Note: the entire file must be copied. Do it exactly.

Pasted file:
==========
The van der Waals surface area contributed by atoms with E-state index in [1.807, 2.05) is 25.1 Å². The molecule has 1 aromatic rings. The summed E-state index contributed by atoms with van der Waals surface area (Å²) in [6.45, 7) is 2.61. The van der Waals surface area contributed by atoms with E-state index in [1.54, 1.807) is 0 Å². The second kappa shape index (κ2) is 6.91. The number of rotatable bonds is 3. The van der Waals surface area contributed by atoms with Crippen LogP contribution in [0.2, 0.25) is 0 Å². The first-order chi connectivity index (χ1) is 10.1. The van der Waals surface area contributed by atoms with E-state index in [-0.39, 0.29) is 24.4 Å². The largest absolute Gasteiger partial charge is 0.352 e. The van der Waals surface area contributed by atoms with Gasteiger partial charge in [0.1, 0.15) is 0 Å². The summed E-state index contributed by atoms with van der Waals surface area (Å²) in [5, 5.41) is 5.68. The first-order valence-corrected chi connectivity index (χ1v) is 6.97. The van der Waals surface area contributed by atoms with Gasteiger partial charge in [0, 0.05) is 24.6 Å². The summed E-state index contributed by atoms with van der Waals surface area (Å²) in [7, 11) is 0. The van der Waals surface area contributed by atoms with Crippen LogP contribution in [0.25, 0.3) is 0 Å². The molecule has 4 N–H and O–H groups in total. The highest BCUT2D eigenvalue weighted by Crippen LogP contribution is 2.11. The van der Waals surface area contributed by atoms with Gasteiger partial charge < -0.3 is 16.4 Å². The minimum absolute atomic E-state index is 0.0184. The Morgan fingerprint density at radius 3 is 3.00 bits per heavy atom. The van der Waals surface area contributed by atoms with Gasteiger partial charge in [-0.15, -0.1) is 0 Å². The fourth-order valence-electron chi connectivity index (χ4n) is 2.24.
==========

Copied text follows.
The van der Waals surface area contributed by atoms with E-state index in [1.807, 2.05) is 25.1 Å². The molecule has 1 aromatic rings. The summed E-state index contributed by atoms with van der Waals surface area (Å²) in [6.45, 7) is 2.61. The van der Waals surface area contributed by atoms with E-state index in [1.54, 1.807) is 0 Å². The second kappa shape index (κ2) is 6.91. The number of rotatable bonds is 3. The van der Waals surface area contributed by atoms with Crippen LogP contribution in [0.2, 0.25) is 0 Å². The first-order chi connectivity index (χ1) is 10.1. The van der Waals surface area contributed by atoms with E-state index in [-0.39, 0.29) is 24.4 Å². The largest absolute Gasteiger partial charge is 0.352 e. The van der Waals surface area contributed by atoms with Gasteiger partial charge in [0.1, 0.15) is 0 Å². The summed E-state index contributed by atoms with van der Waals surface area (Å²) in [5, 5.41) is 5.68. The first-order valence-corrected chi connectivity index (χ1v) is 6.97. The van der Waals surface area contributed by atoms with Gasteiger partial charge in [0, 0.05) is 24.6 Å². The summed E-state index contributed by atoms with van der Waals surface area (Å²) in [7, 11) is 0. The van der Waals surface area contributed by atoms with Crippen LogP contribution in [0.25, 0.3) is 0 Å². The molecule has 4 N–H and O–H groups in total. The highest BCUT2D eigenvalue weighted by Crippen LogP contribution is 2.11. The van der Waals surface area contributed by atoms with Gasteiger partial charge < -0.3 is 16.4 Å². The minimum absolute atomic E-state index is 0.0184. The Morgan fingerprint density at radius 3 is 3.00 bits per heavy atom. The van der Waals surface area contributed by atoms with Gasteiger partial charge in [-0.15, -0.1) is 0 Å². The fourth-order valence-electron chi connectivity index (χ4n) is 2.24.